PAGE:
With that being said, I'm proud to put on this generative fashion show. I am your host, someone who knew nothing about fashion earlier today.

Please share your own creations if you end up making any!


This is fun. OK so thought about fashion history/changes? that had the shapes you speak of so of course thought of Bauhaus

I realise that maybe "catwalk" isnt quite right so added "high fashion" think theres some pretty good results here


I thought it'd be fun to have another AI generate the prompt, so i asked GPT-3:

This is what it generated when i fed the result into DALL·E mini:

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Wow! I didn't think DALL-E would be capable of aggregating that many descriptors into something actually coherent. Searching some of the same terms generated by the AI doesn't result in anything remotely similar or accurate to these descriptors, meaning that these generated images are the easiest (if not the only) way to see something similar to this design.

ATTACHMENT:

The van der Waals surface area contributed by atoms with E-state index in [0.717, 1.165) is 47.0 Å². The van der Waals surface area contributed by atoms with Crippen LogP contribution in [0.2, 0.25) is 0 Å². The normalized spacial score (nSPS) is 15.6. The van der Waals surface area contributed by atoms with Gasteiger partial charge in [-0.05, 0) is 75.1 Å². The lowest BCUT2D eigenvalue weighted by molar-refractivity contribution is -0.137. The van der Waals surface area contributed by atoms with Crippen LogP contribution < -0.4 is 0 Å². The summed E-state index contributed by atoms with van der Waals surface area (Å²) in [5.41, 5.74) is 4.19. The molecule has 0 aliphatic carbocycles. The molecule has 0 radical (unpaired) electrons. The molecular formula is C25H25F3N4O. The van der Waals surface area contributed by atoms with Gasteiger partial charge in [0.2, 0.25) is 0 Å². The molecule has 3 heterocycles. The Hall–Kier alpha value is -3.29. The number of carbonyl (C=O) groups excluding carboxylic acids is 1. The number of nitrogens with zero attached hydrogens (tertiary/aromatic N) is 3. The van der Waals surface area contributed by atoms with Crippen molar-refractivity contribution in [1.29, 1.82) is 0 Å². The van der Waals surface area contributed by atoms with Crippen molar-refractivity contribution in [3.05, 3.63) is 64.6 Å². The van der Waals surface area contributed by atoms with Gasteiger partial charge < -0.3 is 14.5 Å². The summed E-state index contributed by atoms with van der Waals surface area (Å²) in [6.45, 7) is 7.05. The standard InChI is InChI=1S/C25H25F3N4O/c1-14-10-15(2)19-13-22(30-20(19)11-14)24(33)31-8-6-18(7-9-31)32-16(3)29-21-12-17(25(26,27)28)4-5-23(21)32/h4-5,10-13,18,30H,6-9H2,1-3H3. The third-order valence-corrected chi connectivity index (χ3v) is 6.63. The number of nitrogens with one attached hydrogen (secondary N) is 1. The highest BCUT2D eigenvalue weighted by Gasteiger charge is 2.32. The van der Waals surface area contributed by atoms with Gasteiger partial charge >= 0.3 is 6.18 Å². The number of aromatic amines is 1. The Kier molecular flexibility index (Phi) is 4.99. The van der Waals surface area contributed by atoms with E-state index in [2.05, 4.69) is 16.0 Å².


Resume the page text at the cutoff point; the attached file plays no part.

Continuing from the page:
I realized after I published this forum post that I'd sort of lost the plot and drifted from the concept of memes in this discussion. The initial idea was to use the template of absurd fashion to generate clothing that is both unique and hilarious in its absurdity, pushing the already taut boundaries of reasonable clothing design past their breaking point until we have a funny meme.

What you ended up making with that "high fashion bauhaus" prompt is nothing short of incredible. The surreal aspects only stand to elevate it as a work of art. While it fails at being a funny meme, it sure as hell succeeds at something.

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haha yes good point. I think the only times I've seen it been useful for humour is more storyline based rather than art? for instance I got a great result from "emojis starring in a film noir directed by David Lynch" OK so I guess this is somewhat funny if you understand the fact that the absurdity of this is almost imaginable with the director David Lynch. What was better however, was there were almost story frames (totally random) but they just so happened to really work.

Poor sweet AI it simply has no idea of humour, that's something we have to find and it happens randomly, I've not yet had it make me properly laugh only really say "ah that's great!" only in so much as that is what I would have imagined myself.